Initially, Majka believes revenge towards her mother will work. To Wojtek she exclaims: “Today I have taken my first adult decision. I have stood up to her. Now I know I can do it”. However her rebellion comes across as quite childish, she appeals to her dad as if she was a little girl, and she doesn’t try and make the relationship with Wojtek work for the sake of the child. Wojtek is not the ideal father either, saying he will give her the house, but not offering to stay. He has not changed his approach since she was sixteen, he cannot support Majka emotionally.
Majka displays her immaturity as a mother by asking Ania to prove her love for her in the middle of the chaotic situation, Ania is obviously very confused. For example, by shaking her daughter and forcing her to say mummy. Majka feels worthless without the acceptance of her daughter telling her she’s good enough.
It is characteristic of Majka’s narcissism that she only thinks about herself, she doesn’t try to put herself in the child’s position for one second, and doesn’t know how to please her daughter’s needs.
“You shall not steal” refers to Majka stealing what is already hers. However the real theft happened much earlier when Ewa stole Ania from Majka. As Deciphering the Decalogue writes, this makes the kidnapping seem justified.
It is tragic that Majka has confidence issues, and doesn’t have the tools to deal with Ania. Majka feels her childhood was somewhat stolen from her by Ewa’s lack of maternal affections, and there is an underlying sense that Majka has been scarred for life by how her mother treated her as a kid.
For the viewer, it is very difficult to decide who should look after Ania, because Majka doesn’t know how, and Ewa is not Ania’s rightful mother. Ewa truly loves Ania and wants the best for her, so we are torn between who deserves her. In the end, Majka commits the greatest theft of all, robbing her daughter of her true mother.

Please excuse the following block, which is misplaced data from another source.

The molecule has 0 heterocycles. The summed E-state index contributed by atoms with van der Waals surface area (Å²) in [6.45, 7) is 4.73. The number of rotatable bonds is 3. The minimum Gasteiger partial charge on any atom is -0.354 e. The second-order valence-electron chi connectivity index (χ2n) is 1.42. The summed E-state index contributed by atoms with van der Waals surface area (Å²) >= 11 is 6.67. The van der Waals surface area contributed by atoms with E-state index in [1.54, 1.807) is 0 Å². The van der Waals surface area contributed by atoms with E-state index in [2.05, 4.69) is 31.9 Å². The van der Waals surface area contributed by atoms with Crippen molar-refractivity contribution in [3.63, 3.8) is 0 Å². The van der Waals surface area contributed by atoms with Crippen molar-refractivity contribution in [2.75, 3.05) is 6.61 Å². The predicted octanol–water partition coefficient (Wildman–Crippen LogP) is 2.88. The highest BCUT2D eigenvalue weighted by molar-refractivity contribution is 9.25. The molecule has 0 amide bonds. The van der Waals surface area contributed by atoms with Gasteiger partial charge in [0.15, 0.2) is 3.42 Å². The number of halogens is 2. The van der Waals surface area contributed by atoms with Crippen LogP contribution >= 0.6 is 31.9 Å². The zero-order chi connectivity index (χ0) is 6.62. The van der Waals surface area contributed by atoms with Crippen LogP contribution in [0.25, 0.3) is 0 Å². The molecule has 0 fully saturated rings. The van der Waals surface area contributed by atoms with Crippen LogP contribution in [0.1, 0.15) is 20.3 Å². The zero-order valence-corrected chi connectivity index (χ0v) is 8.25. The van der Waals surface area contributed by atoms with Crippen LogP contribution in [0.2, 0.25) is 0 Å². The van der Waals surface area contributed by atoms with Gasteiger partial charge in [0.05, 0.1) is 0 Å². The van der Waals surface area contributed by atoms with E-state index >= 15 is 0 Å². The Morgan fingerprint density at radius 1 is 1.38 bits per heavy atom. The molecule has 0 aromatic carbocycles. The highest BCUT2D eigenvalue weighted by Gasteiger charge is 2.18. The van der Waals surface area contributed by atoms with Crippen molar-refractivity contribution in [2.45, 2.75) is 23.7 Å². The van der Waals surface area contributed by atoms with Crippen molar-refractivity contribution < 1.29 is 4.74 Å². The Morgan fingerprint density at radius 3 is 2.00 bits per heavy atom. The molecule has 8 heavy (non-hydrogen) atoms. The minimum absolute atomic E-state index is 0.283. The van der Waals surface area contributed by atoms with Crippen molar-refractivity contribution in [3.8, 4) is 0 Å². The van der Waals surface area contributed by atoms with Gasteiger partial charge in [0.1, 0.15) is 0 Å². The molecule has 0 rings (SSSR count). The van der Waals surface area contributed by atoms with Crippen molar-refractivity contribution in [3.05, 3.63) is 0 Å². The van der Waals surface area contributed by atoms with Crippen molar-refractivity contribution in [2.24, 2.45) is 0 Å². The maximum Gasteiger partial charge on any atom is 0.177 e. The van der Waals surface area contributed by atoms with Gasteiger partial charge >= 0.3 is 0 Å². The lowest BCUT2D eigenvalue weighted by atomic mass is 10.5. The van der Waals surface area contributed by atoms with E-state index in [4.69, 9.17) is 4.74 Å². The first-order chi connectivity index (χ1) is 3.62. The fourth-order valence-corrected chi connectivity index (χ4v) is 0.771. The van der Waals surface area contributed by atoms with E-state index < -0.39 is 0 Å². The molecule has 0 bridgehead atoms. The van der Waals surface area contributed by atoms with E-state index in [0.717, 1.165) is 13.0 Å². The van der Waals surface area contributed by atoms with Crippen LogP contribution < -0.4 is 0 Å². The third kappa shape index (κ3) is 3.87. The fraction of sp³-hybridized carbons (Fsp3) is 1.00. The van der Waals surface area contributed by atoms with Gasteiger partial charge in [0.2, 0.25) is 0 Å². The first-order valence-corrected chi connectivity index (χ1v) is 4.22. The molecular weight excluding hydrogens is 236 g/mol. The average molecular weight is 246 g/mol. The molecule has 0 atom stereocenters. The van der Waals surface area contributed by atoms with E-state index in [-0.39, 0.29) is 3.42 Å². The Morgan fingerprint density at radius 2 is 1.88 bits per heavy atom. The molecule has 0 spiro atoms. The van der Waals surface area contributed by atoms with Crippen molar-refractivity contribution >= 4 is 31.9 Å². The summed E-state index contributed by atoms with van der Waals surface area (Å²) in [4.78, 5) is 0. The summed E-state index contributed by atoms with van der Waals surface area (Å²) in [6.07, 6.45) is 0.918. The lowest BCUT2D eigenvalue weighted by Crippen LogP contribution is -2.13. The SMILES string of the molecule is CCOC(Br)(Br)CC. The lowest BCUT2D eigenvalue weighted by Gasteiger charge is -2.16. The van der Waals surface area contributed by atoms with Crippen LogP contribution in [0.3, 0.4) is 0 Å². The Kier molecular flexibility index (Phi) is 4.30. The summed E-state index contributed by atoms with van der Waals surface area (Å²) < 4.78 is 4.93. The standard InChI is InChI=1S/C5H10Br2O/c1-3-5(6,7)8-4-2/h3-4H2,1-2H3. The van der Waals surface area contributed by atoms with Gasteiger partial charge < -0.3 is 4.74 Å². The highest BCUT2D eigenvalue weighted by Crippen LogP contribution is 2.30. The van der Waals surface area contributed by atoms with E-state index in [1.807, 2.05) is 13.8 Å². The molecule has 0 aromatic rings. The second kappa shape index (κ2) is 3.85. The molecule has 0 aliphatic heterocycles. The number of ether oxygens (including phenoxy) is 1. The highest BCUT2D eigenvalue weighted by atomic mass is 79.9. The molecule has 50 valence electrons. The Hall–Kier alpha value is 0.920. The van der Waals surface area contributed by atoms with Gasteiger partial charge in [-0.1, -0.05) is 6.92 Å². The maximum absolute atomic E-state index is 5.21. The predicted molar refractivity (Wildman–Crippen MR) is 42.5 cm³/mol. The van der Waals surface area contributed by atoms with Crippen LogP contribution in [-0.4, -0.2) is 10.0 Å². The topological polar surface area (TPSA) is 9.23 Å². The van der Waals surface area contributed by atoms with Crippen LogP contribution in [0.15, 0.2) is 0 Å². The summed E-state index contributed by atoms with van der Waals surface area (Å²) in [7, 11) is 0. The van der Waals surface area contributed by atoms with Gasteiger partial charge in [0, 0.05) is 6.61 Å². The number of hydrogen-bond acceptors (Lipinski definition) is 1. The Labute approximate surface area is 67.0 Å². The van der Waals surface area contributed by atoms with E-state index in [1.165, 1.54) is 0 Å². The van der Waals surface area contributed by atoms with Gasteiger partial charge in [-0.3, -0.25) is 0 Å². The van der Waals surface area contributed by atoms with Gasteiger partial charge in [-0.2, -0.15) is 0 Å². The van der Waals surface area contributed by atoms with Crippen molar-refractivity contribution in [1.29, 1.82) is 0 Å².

Favorite quote: “can you steal something that’s yours?”
Connected to the seventh imperative of the Ten Commandments: “You shall not steal”, Dekalog 7 may be about the lack of love towards children, which continues from one generation to the next. Ewa to Majka, Majka to Ania.
Watching this for the second time, there are minor inconsistencies. For example that Ewa couldn’t guess and didn’t ask Majka if she had Ania, before Ewa rang the police. Plus it was a bit of a long shot that Wojtek would notice the teddy bear by the river when he drove over the bridge (unless of course it was a secret spot he and Majka frequented.)
Although episode 7 lacks the cinematic atmosphere of parts 5 and 6, you could argue those were a tough act to follow. Technically not so original, but I actually think from a storytelling aspect episode 7 is a decent and well-thought-out installment, even though it is not as rewatchable as 5 and 6.
Where parts 5 and 6 often let the images tell us how the characters were feeling inside, episode 7 relies more on dialogue to tell us how each are dealing with the situation. To me, episode 7 feels a little more like a theatre play for this reason.
Many of the characters have selfish motivations and don’t spread their love: Majka needs her daughter more than her mother; Ewa needs Ania more than Majka; Wojtek needs his independence more than taking responsibility for Majka or Ania.
If you don’t give a family member love, Kieslowski appears to be saying that you are stealing love from that relationship. Kieslowski also forces us to recall our own relationships with our parents, or how you act as a parent yourself.
Next time, I’ll look at Episode 8. Readers of this review, any thoughts on Episode 7?
Kieslowski on Kieslowski / Danusia Stok